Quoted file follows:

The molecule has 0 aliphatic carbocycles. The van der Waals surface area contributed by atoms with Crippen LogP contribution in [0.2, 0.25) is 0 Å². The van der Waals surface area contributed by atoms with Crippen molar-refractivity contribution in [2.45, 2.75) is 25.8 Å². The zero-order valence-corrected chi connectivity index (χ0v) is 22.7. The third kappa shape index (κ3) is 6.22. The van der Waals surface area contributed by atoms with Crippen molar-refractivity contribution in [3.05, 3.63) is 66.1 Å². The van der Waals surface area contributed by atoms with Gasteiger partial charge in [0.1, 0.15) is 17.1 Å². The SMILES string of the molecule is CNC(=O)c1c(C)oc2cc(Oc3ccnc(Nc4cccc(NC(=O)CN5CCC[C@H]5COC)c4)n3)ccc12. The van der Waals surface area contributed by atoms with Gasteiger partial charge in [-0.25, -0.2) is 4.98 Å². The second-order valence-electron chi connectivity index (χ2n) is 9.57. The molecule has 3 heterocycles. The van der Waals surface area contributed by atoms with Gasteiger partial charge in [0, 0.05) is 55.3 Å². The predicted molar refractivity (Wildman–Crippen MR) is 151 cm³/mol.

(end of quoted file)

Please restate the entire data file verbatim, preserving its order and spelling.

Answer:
The molecule has 0 aliphatic carbocycles. The van der Waals surface area contributed by atoms with Crippen LogP contribution in [0.2, 0.25) is 0 Å². The van der Waals surface area contributed by atoms with Crippen molar-refractivity contribution in [2.45, 2.75) is 25.8 Å². The zero-order valence-corrected chi connectivity index (χ0v) is 22.7. The third kappa shape index (κ3) is 6.22. The van der Waals surface area contributed by atoms with Crippen molar-refractivity contribution in [3.05, 3.63) is 66.1 Å². The van der Waals surface area contributed by atoms with Gasteiger partial charge in [0.1, 0.15) is 17.1 Å². The SMILES string of the molecule is CNC(=O)c1c(C)oc2cc(Oc3ccnc(Nc4cccc(NC(=O)CN5CCC[C@H]5COC)c4)n3)ccc12. The van der Waals surface area contributed by atoms with Gasteiger partial charge in [-0.25, -0.2) is 4.98 Å². The second-order valence-electron chi connectivity index (χ2n) is 9.57. The molecule has 3 heterocycles. The van der Waals surface area contributed by atoms with Gasteiger partial charge in [0, 0.05) is 55.3 Å². The predicted molar refractivity (Wildman–Crippen MR) is 151 cm³/mol.